Ferrer transports readers to a time gone by, when stoopball and jacks, string games and stickball, hopscotch and marbles were the staples of childhood.
As Ferrer notes in his introduction, games have been a part of childhood since the beginning of time, helping children “learn new skills, discover unknown strengths, and build peer relations—which translates directly into solving problems, creating solutions, and becoming a good team player.” Divided into seven sections, the text covers all sorts of games in all sorts of venues: ball, brain, solitary, car, card, group and partner. The format puts the name of the game (and its aliases), number of players, object and materials needed right at readers’ fingertips, summarizing the basic rules in an easy-to-follow paragraph and listing any additional rules, hints or tips in separate, bulleted sections. Most include variations to either modify the challenge or offer variety. “Fun Facts” sections are set off in black and scattered throughout, providing background on many old favorites (Bingo was invented in 1500s Italy), as well as some fascinating factoids (the stone-skipping world record is 51 skips!). Grayscale drawings break up the text and help illuminate some of the more difficult activities (string games, yo-yo tricks), though they also introduce a measure of modernity to what is largely a retro-themed book.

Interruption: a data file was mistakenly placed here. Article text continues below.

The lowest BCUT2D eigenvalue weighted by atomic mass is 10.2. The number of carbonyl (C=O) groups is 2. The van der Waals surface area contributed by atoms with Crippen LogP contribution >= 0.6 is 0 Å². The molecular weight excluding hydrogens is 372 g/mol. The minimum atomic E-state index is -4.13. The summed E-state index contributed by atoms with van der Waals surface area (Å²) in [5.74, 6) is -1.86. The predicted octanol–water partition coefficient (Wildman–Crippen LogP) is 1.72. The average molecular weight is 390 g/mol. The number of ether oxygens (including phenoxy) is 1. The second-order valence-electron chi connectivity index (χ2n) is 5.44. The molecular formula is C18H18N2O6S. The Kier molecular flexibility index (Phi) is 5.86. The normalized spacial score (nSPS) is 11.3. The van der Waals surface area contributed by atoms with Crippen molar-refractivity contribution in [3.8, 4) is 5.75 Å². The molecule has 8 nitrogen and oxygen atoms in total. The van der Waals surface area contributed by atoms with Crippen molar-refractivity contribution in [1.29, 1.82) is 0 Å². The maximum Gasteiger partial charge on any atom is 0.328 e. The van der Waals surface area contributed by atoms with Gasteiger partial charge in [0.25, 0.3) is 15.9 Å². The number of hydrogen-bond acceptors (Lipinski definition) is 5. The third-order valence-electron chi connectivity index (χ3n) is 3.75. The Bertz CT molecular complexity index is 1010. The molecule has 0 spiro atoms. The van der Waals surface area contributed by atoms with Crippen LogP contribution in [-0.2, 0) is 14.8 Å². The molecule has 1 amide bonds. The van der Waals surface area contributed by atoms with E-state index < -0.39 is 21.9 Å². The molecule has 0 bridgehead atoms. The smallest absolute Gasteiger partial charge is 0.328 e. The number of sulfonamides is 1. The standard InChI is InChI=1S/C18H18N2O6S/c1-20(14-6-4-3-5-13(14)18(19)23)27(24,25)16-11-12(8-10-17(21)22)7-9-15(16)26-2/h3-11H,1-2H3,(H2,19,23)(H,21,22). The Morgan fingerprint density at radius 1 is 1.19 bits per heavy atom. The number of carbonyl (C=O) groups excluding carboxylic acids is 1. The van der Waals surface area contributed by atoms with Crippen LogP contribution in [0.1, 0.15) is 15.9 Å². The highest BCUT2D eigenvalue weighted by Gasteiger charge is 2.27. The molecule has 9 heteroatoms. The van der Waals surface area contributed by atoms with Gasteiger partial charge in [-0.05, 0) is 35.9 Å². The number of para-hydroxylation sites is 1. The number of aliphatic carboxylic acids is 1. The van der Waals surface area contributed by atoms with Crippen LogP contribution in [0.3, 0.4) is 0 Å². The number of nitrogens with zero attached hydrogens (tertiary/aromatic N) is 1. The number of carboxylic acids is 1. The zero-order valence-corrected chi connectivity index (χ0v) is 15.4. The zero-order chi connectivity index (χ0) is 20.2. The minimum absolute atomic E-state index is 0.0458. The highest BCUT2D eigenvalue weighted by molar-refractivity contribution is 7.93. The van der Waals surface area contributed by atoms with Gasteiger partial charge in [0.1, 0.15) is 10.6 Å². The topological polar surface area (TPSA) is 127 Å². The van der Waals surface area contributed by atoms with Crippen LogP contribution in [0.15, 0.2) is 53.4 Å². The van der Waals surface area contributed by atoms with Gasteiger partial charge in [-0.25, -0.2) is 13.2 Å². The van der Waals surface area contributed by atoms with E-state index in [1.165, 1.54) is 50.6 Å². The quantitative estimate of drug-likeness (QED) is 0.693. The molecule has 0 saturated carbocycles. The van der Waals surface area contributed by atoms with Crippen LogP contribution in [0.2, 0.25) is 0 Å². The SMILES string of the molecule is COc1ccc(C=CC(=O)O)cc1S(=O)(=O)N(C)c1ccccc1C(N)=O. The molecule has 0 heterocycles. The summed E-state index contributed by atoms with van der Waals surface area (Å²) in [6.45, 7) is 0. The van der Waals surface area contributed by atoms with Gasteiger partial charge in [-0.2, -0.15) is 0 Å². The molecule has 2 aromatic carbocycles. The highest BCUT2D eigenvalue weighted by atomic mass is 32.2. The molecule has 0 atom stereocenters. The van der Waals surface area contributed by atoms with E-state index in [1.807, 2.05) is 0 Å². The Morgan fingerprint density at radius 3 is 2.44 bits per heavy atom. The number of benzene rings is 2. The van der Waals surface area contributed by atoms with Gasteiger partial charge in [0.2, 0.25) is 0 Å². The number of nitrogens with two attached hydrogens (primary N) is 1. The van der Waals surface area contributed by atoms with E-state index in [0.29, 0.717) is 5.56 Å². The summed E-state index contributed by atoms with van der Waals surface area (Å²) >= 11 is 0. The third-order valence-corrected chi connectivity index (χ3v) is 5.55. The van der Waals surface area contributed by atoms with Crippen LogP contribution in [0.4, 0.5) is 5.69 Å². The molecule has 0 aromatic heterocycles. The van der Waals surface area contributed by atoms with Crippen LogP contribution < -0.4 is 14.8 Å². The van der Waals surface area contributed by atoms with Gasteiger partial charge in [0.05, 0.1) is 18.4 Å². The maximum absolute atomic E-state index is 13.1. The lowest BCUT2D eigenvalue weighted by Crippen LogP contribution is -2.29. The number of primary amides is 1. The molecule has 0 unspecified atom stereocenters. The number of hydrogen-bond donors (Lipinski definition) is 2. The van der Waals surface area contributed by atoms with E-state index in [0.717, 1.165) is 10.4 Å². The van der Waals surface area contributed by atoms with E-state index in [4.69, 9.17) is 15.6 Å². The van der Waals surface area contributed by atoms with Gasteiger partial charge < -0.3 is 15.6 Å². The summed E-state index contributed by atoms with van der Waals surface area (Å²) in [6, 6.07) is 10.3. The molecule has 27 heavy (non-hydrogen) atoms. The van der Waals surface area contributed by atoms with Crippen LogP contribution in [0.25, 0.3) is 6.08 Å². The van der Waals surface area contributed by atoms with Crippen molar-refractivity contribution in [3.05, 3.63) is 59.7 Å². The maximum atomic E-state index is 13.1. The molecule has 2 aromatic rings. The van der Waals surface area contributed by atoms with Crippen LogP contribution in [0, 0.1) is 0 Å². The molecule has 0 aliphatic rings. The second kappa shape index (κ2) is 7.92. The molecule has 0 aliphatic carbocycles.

A wonderful resource for households, schools, Scouting groups and other organizations catering to kids. (index) (Nonfiction. 5 & up)